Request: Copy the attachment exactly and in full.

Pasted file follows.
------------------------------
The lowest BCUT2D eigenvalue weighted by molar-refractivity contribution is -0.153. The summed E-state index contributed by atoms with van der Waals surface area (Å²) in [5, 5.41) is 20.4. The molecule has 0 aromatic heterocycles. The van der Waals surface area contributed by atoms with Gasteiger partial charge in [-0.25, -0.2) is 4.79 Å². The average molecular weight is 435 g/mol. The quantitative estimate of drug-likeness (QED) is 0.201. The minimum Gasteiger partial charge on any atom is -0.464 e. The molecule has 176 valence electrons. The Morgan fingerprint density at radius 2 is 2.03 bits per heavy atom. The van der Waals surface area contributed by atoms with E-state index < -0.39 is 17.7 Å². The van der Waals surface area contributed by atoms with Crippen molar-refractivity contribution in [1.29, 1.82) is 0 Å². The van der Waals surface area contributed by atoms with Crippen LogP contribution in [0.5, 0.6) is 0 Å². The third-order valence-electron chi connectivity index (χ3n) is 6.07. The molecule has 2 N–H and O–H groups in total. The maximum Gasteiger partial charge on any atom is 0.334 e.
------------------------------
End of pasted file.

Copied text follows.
The lowest BCUT2D eigenvalue weighted by molar-refractivity contribution is -0.153. The summed E-state index contributed by atoms with van der Waals surface area (Å²) in [5, 5.41) is 20.4. The molecule has 0 aromatic heterocycles. The van der Waals surface area contributed by atoms with Gasteiger partial charge in [-0.25, -0.2) is 4.79 Å². The average molecular weight is 435 g/mol. The quantitative estimate of drug-likeness (QED) is 0.201. The minimum Gasteiger partial charge on any atom is -0.464 e. The molecule has 176 valence electrons. The Morgan fingerprint density at radius 2 is 2.03 bits per heavy atom. The van der Waals surface area contributed by atoms with E-state index < -0.39 is 17.7 Å². The van der Waals surface area contributed by atoms with Crippen molar-refractivity contribution in [1.29, 1.82) is 0 Å². The van der Waals surface area contributed by atoms with Crippen LogP contribution in [0.5, 0.6) is 0 Å². The third-order valence-electron chi connectivity index (χ3n) is 6.07. The molecule has 2 N–H and O–H groups in total. The maximum Gasteiger partial charge on any atom is 0.334 e.